“Meant to showcase India as a world class sporting venue, the Commonwealth Games could end up being an unforgettable embarrassment for the country given the shoddy build-up which has turned host city Delhi into a giant construction site. Tons and tons of rubble are piled on pavements as civic agencies race against time to finish the so-called beautification drive, while the Games’ venues present an equally grim picture of unkept promises that were made when the hosting rights were won amid much fanfare in 2003.”
In the same report, this is how the reporter describes the progress at Talkatora Stadium, one of several venues for the games:
“At the Talkatora Stadium, which has been renamed S P Mukherjee complex, loose tiles and grills, scattered iron rods, unfinished staircases and rubble outside the gates remind of India’s failure to meet construction deadlines which were revised several times (…) The flooring of the passage into the area, is in a mess with tiles lying broken. The dressing room of athletes looks more like a storage room with the ceiling missing, and pipes and cables lying unattended above it. The railings, which are yet to be welded, are lying on the floor. Cables, which are strewn around, add to the chaos. “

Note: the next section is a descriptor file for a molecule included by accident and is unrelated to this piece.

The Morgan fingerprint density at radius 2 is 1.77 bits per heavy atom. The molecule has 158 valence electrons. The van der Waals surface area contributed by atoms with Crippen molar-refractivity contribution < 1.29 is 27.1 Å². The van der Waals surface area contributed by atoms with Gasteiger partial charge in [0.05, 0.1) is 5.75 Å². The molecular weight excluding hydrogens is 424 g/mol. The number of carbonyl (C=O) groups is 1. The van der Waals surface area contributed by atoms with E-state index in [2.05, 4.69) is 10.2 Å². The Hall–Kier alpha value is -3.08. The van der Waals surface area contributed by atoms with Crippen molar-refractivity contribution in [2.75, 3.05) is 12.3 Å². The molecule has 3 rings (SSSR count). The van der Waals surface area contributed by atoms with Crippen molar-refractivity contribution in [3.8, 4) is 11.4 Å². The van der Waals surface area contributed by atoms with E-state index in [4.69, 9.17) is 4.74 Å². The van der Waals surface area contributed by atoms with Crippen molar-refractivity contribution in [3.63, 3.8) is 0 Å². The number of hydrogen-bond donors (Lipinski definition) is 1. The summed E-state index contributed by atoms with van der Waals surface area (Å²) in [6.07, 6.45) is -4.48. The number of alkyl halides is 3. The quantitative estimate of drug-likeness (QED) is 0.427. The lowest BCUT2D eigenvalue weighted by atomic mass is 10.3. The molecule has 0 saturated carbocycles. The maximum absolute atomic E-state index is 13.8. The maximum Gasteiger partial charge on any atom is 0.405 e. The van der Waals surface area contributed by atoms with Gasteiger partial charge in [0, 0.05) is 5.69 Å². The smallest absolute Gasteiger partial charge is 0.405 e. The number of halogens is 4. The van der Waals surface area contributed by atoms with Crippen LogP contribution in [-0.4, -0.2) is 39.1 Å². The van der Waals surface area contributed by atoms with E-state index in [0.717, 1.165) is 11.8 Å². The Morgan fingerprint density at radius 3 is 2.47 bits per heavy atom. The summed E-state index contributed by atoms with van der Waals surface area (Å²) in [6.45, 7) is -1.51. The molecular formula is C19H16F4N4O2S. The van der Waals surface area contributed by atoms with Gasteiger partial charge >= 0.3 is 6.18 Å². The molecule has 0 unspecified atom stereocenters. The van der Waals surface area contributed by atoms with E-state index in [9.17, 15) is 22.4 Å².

Another building for the games, the Karni Singh Shooting Range in the Indian capital, looks something like this:
“As for the Karni Singh Shooting Range at Kadarpur, a few spells of rain had left the area in a dilapidated state. And yesterday also [1 Aug. 2010], one downpour was all it took to flood the range. The corridor and floors were slippery, making it impossible to walk. Debris are lying on the site with soggy soil adding to the unkempt look. Labourers could still be seen working on various embankments on the range which was damaged due to the incessant rains on the night of July 4 and 7. The chain-linked fences have come down at various places. The construction work at the ranges started on October 25, 2008 with a financial projection of Rs 150 crore and the organisers claimed to have finished it months ago.”